In a second memoir generated from his experiences as a U.S. citizen-soldier deployed to Afghanistan -- the first was "Greetings from Afghanistan: Send More Ammo," reviewed here -- Benjamin Tupper presents readers with a rogues' gallery of his fellow soldiers: buddies and frenemies, gun freaks and mule-lovers, tobacco-chewers and pornicators. Tupper talks not only about about the guys who made war, he talks about the guys who made war hell for everyone else.

A New York National Guard soldier, Tupper deployed as a 16-member Embedded Training Team (ETT) to Ghanzi and Paktika Provinces. Before his 2006 deployment, he'd also worked in Afghanistan as a civilian non-governmental organization worker.

"Welcome to the war story where nothing goes bang..." he writes in his introduction to "Dudes of War." "This second book shoots an entirely different azimuth: To tell the story of the other 99 percent of the time we spend over there; the tasks, chores, and austere conditions that forge today's modern soldier culture."

Tupperflowerpower To tell that story, Tupper profiles a cast of characters constructed of various callsigns, caricatures, and (in one or two cases) composites. Let slip the dudes of war!

The writer's trick is a useful one. By not-naming names, Tupper is able to distill truths good, bad, and ugly from a group of disorderly personalities, the traits of which range from the outrageous to the compulsively routine. Although brutally candid, he never comes across as mean-spirited. He comes neither to praise these stereotypical soldiers nor to bury them.

Rather than air the military's dirty duffel bags, he's out to discuss a laundry list of hard-to-crack and almost-never-discussed topics. For example:

--    Dealing with Post-Traumatic Stress Disorder (P.T.S.D.), as an individual and as a unit.

--    The downrange debates between those who loved dogs and those who loved to shoot them.

--    The question of whether soldiers are in Afghanistan to provide humanitarian assistance or to play "Whac-a-mole" with Afghan bad guys.

"The longing for women, or beer, or other vices of American culture cannot be wished away by Army regulations. The hours of boredom that are the fertilizer for political debates, pranks, and ball-busting continue to fill the days," Tupper writes. "The American soldier continues to adapt to and overcome these challenges. The means and methods are sometimes morally questionable and the results sometimes problematic, but the outcome is never in doubt: Dudes will be dudes."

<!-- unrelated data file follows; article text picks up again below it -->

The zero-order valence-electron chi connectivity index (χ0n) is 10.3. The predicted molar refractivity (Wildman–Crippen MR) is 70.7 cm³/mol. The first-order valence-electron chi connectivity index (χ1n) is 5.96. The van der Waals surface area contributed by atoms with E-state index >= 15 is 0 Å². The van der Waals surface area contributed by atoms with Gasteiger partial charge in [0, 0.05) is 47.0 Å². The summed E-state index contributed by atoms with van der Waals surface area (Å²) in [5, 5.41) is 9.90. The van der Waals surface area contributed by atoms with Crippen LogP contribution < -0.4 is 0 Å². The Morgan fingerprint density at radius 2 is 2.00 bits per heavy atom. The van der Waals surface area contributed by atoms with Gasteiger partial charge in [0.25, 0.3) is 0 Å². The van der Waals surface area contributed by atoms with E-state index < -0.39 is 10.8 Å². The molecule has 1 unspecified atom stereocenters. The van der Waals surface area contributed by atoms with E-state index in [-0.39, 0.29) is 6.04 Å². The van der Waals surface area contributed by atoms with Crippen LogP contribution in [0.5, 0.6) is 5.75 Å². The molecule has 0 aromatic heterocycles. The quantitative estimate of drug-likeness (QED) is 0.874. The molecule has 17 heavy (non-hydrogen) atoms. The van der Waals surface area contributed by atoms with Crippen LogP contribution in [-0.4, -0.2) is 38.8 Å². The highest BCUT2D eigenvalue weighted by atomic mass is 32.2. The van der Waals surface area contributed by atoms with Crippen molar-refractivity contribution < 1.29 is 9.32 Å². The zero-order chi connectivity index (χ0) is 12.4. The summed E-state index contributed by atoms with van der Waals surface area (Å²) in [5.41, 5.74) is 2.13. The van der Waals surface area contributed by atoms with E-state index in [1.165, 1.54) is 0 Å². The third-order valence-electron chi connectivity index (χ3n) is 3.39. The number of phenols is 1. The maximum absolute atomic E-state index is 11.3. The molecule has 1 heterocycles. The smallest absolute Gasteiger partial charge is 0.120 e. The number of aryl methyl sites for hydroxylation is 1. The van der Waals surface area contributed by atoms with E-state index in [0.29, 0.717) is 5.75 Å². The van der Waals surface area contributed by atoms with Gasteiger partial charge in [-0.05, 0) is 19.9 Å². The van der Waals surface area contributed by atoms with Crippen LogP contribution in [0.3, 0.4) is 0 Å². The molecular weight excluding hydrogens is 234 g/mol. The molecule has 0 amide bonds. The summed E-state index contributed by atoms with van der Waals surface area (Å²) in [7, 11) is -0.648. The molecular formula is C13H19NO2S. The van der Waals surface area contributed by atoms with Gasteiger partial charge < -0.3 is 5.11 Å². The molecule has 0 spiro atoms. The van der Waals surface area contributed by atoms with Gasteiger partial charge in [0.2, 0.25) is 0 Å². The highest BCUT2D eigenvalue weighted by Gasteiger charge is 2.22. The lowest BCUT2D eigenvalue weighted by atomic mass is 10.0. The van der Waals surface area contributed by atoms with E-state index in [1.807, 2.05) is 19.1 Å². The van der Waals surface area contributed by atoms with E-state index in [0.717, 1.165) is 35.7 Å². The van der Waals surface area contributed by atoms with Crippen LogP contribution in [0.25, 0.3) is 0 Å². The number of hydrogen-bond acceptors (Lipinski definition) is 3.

The dude knows what he's talking about.

 

Note: Benjamin Tupper is a long-time contributor to The Sandbox. His numerous posts include DECENCY AND HONOR, PIECES IN THE SNOW, and THE HEAT IN MY DREAMS.

You can read another review of the book HERE.

POP OPEN THE BUBBLY! |

March 02, 2011

Name: CAPT Marc Rassler
Stationed in: Afghanistan
Hometown: Livingston, MT
Milblog: To Afghanistan and Back

Today was a reason to celebrate for my team and I. Our replacements arrived last night to Marmal Air Base. First thing this morning we did one of our largest convoys -- seven vehicles -- to drive to Marmal and pick up the guys who will hopefully continue what we've been doing right. Hopefully they also find a way to avoid making the same mistakes and growing pains.

Something that is unique compared to my other two deployments is that we did not have to move out of our rooms to make space for the new guys. They are moving into a set of connexes recently built by the Croatian contingent here on Camp Mike Spann. Not having to live out of a duffle bag for the next two weeks while we conduct our handover training will make life a lot easier.

It was fun, after dropping off the new guys at their rooms, observing their amazement at taking in all of their new surroundings. Kind of like getting dropped off at your first dorm in college; a good deal of excitement was on their faces. I took my counterpart and a couple other guys on a brief 'nickle tour' of our small base. At the end I gave them a couple boxes of care supplies which I had received, to help get them settled in.

Now we will try and teach them everything we've learned over the past nine months. First impression is that they have a pretty decent crew, and should do fine. Several members have prior deployment experience, which should help ease their transition.